Anticipating the effects that the fall opening of the Ratner Athletic Center will have on the swimming program, the Department of Athletics named a new men's coach last Thursday. George "Chip" Villareal, the head swim coach at Frostburg State University in Maryland, will take over as the men's swimming coach as well as director of aquatics in fall quarter.
The swim team has traditionally been small. Without a regulation-sized home pool, they've been forced to travel to other pools in the area for practice. But with the new Olympic-sized pool slated to open in September, the athletics department expects the size of the team to swell over the next few years.
"We were looking for someone who could devote full attention to the men's program and to serve as director of aquatics, and I don't think one person could have done that and the women's program," said Tom Weingartner, director of the Department of Athletics.
Villareal has spent five years at Frostburg State; during that time, his swimmers have set 22 Allegheny Mountain Collegiate Conference (AMCC) records. He was also selected the AMCC Coach of the Year in both 2001 and 2002.
A graduate of Emory University, Villareal was a four-time NCAA Division III qualifier and a 1994 All-American. He set 11 school records while at Emory and was named the 1993 University Athletic Association (UAA) Swimmer of the Year.
"He was an outstanding swimmer at Emory, which is in our conference," Weingartner said. "He knows the conference, and he knows and understands private, selective universities. And he has had a number of years of experience managing aquatic facilities."
As director of aquatics, Villareal will be in charge of maintaining the new Myers-McLoraine Pool, a 50 by 25-meter pool that will also be able to house 400 spectators.
During his interviews on campus, Villareal was given a tour of the Ratner construction site. "Having swum at some of the most amazing facilities in the country, and just from seeing the bones of the facility, I was awed," Villareal said. "I'm so looking forward to it, and I just want to see the happiness of these student athletes when they begin to take ownership of the place and begin to feel like it's their house."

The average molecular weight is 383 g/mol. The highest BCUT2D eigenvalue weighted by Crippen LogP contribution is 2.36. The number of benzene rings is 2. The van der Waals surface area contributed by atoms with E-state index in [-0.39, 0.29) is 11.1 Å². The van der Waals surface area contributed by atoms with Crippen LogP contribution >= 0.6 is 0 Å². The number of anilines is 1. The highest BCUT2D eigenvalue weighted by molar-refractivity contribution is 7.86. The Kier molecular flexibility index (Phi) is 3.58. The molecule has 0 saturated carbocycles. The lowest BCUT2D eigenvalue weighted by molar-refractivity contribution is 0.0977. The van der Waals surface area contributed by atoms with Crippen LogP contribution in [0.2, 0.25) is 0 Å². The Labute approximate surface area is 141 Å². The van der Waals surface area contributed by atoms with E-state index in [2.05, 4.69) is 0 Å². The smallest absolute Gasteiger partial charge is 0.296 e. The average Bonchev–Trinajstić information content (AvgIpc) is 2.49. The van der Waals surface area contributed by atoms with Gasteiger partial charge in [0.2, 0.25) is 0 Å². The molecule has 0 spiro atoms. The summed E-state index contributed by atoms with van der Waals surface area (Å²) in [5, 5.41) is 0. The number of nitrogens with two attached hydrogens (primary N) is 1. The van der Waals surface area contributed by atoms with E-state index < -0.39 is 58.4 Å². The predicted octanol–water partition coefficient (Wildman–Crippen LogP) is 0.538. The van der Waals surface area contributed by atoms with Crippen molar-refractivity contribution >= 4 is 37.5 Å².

In his first year here, Villareal hopes to help the men's team achieve its full potential and to set up a recruiting base for the upcoming years. "We need to identify students who will be able to make an impact academically as well as athletically," Villareal said. "We're helped out by the tradition of swimmers being good students; swimmers are usually very goal-oriented, and they tend to do very well in class."
This will be the first time that the swim team will be divided into separate women's and men's programs. Villareal has spoken with Sheila O'Connor, the head women's coach, and he expects to work closely with her, but he said that the teams will probably swim about 50 to 75 percent of the workouts separately.
"Other schools who have made similar changes in the past few years, such as Carthage College, have had great success with dividing the teams," said second-year member of the team Dennis Connolly. "We will still train in the same facility and swim the same meets, so it should not be drastically different than in the past."
Villareal specialized in the distance events at Emory, but in his many years of coaching, he's learned to work with a diverse group of swimmers. He often gets in the water himself to feel through his stroke; he said this helps him to later express the stroke mechanics pedagogically to his swimmers.
"One thing I've picked up very well is breaststroke, and I was an abominable breaststroker in college," Villareal said.
In addition to his degree in anthropology from Emory, Villareal received a master's degree in exercise physiology from Texas A&M University.